Plans to boost protections for pregnant women and new parents returning to work

The Government is planning to give greater protection to pregnant women and new parents returning to work.

Plans have been unveiled aimed at extending legal protections covering women on maternity leave, to other parents such as those on adoption or shared leave.

The Business Department said its research found that one in nine women had been fired or made redundant when they return to work after having a child, or were treated so badly they felt forced out of their job.

The study suggested that 54,000 women may lose their jobs due to pregnancy or maternity every year.

Prime Minister Theresa May said: “People in this country already benefit from some of the most rigorous workplace standards in the world, including parental leave and pay entitlements, but we are determined to do even more as we leave the EU.

“It’s unacceptable that too many parents still encounter difficulties when returning to work. Today’s proposals are set to provide greater protection for new parents in the workplace, and put their minds at ease at this important time.”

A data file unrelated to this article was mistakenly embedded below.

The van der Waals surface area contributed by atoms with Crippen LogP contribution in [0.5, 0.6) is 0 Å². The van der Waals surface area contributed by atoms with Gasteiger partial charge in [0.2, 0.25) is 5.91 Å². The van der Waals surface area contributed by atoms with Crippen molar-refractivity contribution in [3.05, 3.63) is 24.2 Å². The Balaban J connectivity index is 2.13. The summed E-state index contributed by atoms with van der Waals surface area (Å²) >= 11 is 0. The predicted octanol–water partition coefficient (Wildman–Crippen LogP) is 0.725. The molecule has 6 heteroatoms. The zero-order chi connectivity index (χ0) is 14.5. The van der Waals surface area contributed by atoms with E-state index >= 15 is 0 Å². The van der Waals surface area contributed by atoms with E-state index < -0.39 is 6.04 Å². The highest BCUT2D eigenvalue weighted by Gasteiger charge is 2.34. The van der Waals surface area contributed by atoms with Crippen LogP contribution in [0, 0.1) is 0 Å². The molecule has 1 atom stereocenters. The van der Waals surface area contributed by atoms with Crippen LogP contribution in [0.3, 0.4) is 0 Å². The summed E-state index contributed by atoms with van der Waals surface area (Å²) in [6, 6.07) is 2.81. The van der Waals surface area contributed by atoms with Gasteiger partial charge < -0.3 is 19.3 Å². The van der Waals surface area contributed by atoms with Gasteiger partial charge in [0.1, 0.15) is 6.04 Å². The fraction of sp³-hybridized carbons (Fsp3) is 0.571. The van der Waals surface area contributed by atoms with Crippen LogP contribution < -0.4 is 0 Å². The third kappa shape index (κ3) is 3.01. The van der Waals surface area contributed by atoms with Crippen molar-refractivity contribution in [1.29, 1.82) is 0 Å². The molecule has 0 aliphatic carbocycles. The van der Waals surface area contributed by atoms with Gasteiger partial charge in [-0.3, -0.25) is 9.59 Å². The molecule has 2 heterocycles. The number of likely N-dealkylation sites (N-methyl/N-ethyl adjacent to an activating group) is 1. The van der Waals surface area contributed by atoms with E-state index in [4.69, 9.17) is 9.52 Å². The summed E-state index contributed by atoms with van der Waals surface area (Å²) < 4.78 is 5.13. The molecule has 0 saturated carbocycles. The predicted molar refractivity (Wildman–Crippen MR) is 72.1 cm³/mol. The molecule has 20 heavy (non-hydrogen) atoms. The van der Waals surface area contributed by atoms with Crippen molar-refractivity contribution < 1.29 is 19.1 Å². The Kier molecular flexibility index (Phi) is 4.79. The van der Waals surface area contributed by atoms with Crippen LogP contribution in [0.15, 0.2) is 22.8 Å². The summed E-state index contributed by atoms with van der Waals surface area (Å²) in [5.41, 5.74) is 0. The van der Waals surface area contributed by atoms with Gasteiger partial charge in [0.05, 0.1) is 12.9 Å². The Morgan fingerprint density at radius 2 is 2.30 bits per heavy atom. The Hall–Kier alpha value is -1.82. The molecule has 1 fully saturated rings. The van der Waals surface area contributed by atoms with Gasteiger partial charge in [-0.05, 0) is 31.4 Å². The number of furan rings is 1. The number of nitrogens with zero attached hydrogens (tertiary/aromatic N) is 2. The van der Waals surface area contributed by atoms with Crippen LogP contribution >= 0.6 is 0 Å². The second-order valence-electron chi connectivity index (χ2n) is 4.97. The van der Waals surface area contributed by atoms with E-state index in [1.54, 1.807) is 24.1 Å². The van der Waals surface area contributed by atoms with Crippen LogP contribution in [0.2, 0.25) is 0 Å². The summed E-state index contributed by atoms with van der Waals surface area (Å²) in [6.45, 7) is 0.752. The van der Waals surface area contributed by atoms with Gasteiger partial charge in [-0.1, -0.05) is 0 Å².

The Government said the proposals go further than current EU requirements on maternity entitlements and parental leave.

Business Minister Kelly Tolhurst said: “Pregnancy and maternity discrimination is illegal, but some new mothers still find unacceptable attitudes on their return to work which effectively forces them out of their jobs.”

A 10-week consultation was launched, proposing that the legal protection against redundancy for pregnant women and new mothers on maternity leave is extended, to continue for up to six months after they return to work.

It will also seek views on giving the same protection to parents returning from adoption leave or shared parental leave.

Josh Hardie, deputy director general of the CBI, said: “Pregnancy and maternity discrimination is totally unacceptable. Providing the right environment for parents to return to work with confidence and develop their careers should be high on the list of employers’ priorities.”

A spokesman for the conciliation service Acas said: “Women should not face unfair treatment while pregnant or during their return to work. This consultation provides a valuable opportunity to explore experiences, and the opportunities for greater protection.”

Rebecca Hilsenrath, chief executive at the Equality and Human Rights Commission, said: “Everyone has the right to work and a working environment that allows them to achieve their full potential.

“Sadly far too many employers still live in the dark ages, penalising parents and putting them at risk of losing their jobs just for having a child.

“These proposals are a positive step towards ensuring workplaces are the best they can be for pregnant women and new parents.”

Copyright (c) Press Association Ltd. 2019, All Rights Reserved. Picture (c) Anthony Devlin / PA Wire.